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  1. #3251
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    Quote Originally Posted by Dantheman View Post
    Heh. I find the popularity of road marathons completely baffling.
    Now that I've gotten into trail running, I mostly agree. But for the non or less outdoorsy types, it's a great way to accomplish something huge, which is cool.

    Since I just read this entertaining piece from Semirad about the NYC marathon, I'll quote a good distillation of why some people do it. If you like the NYC Marathon or road marathons in general, it's a good and short read.

    It is hard to overstate the sheer intensity of the crowd for the NYC Marathon. It does wax and wane a bit, depending on the location, and disappears completely on most of the bridges, but overall, it is a truly singular human experience. It’s a gauntlet of positivity and encouragement, keeping you afloat like a sort of life preserver as you swim through your own fatigue and self-doubt. I will always be mystified at what motivates people to leave their homes to help complete strangers get through a hard thing like a marathon, and why it works so well. I suspect there is some day drinking involved in some cases, but overwhelmingly it’s just a tunnel of joy. There is no opposing team to root against, no quarterback to wish ill upon, no referees to blame when things go wrong, just a bunch of real people with real jobs and real worries and real problems, trying hard for one day, and it has some sort of gravitational pull.
    Last edited by fool; 11-17-2022 at 11:57 PM.

  2. #3252
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    Quote Originally Posted by fool View Post
    Now that I've gotten into trail running, I mostly agree. But for the non or less outdoorsy types, it's a great way to accomplish something huge, which is cool.

    It is hard to overstate the sheer intensity of the crowd for the NYC Marathon. It does wax and wane a bit, depending on the location, and disappears completely on most of the bridges, but overall, it is a truly singular human experience. It’s a gauntlet of positivity and encouragement, keeping you afloat like a sort of life preserver as you swim through your own fatigue and self-doubt. I will always be mystified at what motivates people to leave their homes to help complete strangers get through a hard thing like a marathon, and why it works so well. I suspect there is some day drinking involved in some cases, but overwhelmingly it’s just a tunnel of joy. There is no opposing team to root against, no quarterback to wish ill upon, no referees to blame when things go wrong, just a bunch of real people with real jobs and real worries and real problems, trying hard for one day, and it has some sort of gravitational pull.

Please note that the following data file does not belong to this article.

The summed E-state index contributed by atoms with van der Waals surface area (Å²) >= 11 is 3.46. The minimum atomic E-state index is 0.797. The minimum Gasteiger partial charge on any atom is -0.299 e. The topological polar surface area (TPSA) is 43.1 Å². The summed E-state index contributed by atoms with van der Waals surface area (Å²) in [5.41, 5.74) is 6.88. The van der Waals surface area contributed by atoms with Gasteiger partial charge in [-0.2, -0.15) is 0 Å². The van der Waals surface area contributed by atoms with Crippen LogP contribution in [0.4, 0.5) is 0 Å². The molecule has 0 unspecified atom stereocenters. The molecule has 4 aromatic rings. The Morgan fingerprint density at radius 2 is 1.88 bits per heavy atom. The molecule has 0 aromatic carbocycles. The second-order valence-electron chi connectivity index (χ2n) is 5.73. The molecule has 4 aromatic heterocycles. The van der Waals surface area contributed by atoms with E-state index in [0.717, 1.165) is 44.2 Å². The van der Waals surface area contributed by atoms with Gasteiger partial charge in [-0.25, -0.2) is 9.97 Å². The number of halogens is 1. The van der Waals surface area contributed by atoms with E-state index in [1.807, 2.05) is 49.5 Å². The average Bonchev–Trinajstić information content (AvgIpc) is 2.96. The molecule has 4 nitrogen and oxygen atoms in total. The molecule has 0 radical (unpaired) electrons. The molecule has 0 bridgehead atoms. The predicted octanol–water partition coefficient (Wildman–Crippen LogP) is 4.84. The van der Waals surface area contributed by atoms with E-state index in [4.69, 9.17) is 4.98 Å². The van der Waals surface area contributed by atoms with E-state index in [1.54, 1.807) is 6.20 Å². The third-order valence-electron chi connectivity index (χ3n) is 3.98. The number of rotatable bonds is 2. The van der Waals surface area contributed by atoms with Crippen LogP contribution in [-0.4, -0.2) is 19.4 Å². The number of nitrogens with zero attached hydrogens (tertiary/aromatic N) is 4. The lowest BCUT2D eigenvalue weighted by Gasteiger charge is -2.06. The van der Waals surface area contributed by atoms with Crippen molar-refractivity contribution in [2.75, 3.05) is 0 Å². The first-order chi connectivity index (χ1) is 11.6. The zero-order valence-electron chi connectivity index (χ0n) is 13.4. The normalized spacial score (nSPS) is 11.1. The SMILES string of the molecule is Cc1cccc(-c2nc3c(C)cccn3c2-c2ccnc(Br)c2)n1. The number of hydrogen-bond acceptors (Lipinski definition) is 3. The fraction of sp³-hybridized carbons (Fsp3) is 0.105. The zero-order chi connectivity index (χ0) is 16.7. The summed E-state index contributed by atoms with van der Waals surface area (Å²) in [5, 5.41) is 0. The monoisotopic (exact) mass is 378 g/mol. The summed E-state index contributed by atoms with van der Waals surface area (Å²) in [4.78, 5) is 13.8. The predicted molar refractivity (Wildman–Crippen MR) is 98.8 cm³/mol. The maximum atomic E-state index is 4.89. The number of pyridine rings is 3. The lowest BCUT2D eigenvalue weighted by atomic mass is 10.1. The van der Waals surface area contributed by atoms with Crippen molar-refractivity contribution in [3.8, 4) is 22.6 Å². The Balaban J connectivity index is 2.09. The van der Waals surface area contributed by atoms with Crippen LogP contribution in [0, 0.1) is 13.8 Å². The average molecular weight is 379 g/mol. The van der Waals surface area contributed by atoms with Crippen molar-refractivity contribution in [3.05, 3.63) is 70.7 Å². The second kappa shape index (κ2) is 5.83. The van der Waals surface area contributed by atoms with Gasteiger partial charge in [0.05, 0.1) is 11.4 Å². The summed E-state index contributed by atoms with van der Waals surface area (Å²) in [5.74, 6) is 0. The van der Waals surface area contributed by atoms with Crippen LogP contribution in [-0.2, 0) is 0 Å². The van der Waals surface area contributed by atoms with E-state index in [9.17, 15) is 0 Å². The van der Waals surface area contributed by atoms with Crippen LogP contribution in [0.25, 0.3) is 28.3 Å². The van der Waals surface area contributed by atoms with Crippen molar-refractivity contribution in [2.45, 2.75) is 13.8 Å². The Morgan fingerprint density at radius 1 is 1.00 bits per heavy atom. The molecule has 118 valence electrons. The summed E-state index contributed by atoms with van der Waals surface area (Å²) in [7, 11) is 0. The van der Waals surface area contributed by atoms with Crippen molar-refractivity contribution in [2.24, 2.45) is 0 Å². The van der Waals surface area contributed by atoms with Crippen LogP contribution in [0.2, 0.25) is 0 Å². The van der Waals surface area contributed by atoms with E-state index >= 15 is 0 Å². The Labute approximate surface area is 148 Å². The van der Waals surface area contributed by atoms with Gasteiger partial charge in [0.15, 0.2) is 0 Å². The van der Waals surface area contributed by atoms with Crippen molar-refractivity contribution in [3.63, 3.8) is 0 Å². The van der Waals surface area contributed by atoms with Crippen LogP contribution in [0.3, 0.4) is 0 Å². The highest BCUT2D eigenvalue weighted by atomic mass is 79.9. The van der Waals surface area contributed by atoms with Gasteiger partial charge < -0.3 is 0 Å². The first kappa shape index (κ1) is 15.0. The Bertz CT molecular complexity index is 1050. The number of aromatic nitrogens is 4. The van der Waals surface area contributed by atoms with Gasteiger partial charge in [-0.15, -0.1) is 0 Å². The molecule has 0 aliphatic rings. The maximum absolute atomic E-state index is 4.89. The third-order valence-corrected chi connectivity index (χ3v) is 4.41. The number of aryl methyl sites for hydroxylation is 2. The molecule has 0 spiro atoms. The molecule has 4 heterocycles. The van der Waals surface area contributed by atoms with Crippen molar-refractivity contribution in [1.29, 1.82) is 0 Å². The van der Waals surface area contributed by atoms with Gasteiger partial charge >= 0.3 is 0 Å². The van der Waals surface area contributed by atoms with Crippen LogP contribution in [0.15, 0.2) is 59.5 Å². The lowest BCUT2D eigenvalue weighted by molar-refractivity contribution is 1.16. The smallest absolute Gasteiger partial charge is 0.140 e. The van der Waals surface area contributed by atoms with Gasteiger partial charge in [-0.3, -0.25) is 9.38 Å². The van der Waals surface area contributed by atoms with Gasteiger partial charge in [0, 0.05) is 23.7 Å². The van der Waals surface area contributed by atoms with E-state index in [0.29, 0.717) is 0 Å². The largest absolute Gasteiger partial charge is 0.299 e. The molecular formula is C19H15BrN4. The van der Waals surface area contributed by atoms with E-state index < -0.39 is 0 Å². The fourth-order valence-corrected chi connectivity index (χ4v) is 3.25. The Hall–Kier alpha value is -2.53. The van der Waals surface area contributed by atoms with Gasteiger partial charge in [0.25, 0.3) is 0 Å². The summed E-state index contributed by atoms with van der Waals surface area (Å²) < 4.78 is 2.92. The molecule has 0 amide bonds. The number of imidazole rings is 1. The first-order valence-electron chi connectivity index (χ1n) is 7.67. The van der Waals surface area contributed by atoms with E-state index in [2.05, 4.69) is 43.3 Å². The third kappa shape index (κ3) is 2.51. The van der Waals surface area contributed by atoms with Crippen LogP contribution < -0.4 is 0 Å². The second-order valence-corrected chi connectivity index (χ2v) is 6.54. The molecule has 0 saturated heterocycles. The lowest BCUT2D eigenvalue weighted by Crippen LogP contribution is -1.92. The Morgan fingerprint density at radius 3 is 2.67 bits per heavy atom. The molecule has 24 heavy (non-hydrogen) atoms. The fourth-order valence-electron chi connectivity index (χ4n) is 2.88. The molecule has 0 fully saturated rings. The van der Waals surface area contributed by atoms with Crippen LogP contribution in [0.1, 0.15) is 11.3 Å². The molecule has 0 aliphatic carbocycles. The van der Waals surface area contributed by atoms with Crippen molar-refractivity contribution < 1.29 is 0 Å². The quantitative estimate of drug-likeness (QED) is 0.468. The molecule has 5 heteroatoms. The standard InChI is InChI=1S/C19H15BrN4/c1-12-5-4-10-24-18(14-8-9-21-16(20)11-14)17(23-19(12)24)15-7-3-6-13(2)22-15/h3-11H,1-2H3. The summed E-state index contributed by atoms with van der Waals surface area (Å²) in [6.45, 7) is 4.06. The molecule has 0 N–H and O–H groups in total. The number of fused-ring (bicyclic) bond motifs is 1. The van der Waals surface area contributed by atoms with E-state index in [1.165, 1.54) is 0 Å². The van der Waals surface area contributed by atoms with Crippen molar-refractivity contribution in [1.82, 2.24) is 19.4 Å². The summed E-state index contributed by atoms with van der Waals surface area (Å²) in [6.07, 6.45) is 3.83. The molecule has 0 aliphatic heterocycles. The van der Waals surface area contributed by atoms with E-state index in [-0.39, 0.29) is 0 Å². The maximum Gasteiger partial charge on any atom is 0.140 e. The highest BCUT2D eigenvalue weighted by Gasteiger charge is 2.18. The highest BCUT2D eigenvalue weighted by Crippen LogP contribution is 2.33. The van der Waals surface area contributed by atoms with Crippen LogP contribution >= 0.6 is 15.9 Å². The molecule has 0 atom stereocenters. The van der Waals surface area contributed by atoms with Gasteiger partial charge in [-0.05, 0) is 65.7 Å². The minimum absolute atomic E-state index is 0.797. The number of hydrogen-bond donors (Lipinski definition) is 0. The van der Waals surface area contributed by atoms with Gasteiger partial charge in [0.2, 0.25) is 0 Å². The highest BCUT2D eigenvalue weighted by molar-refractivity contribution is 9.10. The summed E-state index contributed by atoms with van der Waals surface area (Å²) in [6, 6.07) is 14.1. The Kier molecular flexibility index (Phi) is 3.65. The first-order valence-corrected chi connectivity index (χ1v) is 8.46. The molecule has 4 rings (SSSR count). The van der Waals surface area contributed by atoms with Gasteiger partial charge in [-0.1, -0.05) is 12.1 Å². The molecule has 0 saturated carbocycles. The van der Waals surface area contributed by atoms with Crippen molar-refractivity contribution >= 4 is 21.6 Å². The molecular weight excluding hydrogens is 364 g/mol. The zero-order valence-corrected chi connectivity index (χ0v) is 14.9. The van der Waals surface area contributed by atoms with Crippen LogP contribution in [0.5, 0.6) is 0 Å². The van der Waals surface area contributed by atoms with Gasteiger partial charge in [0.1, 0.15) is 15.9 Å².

Since I just read this entertaining piece from Semirad about the NYC marathon, I'll quote a good distillation of why some people do it. If you like the NYC Marathon or road marathons in general, it's a good and short read.
    I was at the nyc marathon and can attest to this. Really was cool how many people were there, and not just there but cheering, yelling, and cow-belling. The 5ish miles that I walked I didn't see a gap in spectators more than 10 yards long. I'd imagine that'd give you some pretty good fuel as a runner.

    I as well wonder why so many people show up to cheer on. Maybe because running is so approachable, you don't have to be especially fast, strong, ballsy or genetically gifted to be a runner like you do many sports. Most runners are just average people working hard to accomplish a goal and everyone can relate to that. Marathons are about completing and beating "your yesterday" not about beating someone else. Maybe that's why, regardless it is inspiring. Fun to watch

  3. #3253
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    Doing a race while still recovering from a cold is a bad idea. Wheels fell off around mile 14, although pace to HR was much slower from the start. Was full walk mode at mile 20 and pulled the plug at 25. Was brutal after so many months of 50+mile weeks.

  4. #3254